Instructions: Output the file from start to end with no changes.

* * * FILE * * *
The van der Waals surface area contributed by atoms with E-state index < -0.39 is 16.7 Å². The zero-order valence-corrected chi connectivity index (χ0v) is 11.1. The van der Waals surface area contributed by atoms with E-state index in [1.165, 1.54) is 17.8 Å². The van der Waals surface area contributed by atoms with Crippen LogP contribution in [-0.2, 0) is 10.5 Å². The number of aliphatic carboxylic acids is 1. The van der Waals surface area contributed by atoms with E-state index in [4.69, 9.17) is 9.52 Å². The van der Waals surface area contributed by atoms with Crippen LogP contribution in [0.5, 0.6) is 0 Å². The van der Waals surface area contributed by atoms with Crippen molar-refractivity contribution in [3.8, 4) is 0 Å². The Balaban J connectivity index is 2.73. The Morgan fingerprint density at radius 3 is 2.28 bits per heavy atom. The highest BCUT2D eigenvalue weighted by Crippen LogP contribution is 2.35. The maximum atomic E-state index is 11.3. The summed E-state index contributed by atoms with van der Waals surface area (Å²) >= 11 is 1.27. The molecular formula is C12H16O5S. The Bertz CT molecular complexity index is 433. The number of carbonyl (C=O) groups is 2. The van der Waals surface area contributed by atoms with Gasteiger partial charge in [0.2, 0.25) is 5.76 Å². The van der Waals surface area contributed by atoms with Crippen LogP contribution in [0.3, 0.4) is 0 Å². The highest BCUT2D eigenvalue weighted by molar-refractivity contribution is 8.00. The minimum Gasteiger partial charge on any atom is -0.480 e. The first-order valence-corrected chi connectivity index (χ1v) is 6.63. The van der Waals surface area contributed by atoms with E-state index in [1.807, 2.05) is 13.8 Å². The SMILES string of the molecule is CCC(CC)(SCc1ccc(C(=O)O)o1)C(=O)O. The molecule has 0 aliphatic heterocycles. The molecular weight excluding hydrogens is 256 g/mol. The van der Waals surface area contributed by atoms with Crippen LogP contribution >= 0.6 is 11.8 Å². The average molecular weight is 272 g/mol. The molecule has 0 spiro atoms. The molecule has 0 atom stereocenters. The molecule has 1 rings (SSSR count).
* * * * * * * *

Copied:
The van der Waals surface area contributed by atoms with E-state index < -0.39 is 16.7 Å². The zero-order valence-corrected chi connectivity index (χ0v) is 11.1. The van der Waals surface area contributed by atoms with E-state index in [1.165, 1.54) is 17.8 Å². The van der Waals surface area contributed by atoms with Crippen LogP contribution in [-0.2, 0) is 10.5 Å². The number of aliphatic carboxylic acids is 1. The van der Waals surface area contributed by atoms with E-state index in [4.69, 9.17) is 9.52 Å². The van der Waals surface area contributed by atoms with Crippen LogP contribution in [0.5, 0.6) is 0 Å². The van der Waals surface area contributed by atoms with Crippen molar-refractivity contribution in [3.8, 4) is 0 Å². The Balaban J connectivity index is 2.73. The Morgan fingerprint density at radius 3 is 2.28 bits per heavy atom. The highest BCUT2D eigenvalue weighted by Crippen LogP contribution is 2.35. The maximum atomic E-state index is 11.3. The summed E-state index contributed by atoms with van der Waals surface area (Å²) >= 11 is 1.27. The molecular formula is C12H16O5S. The Bertz CT molecular complexity index is 433. The number of carbonyl (C=O) groups is 2. The van der Waals surface area contributed by atoms with Gasteiger partial charge in [0.2, 0.25) is 5.76 Å². The van der Waals surface area contributed by atoms with Crippen LogP contribution in [0.3, 0.4) is 0 Å². The highest BCUT2D eigenvalue weighted by molar-refractivity contribution is 8.00. The minimum Gasteiger partial charge on any atom is -0.480 e. The first-order valence-corrected chi connectivity index (χ1v) is 6.63. The van der Waals surface area contributed by atoms with E-state index in [1.807, 2.05) is 13.8 Å². The SMILES string of the molecule is CCC(CC)(SCc1ccc(C(=O)O)o1)C(=O)O. The molecule has 0 aliphatic heterocycles. The molecular weight excluding hydrogens is 256 g/mol. The van der Waals surface area contributed by atoms with Crippen LogP contribution >= 0.6 is 11.8 Å². The average molecular weight is 272 g/mol. The molecule has 0 spiro atoms. The molecule has 0 atom stereocenters. The molecule has 1 rings (SSSR count).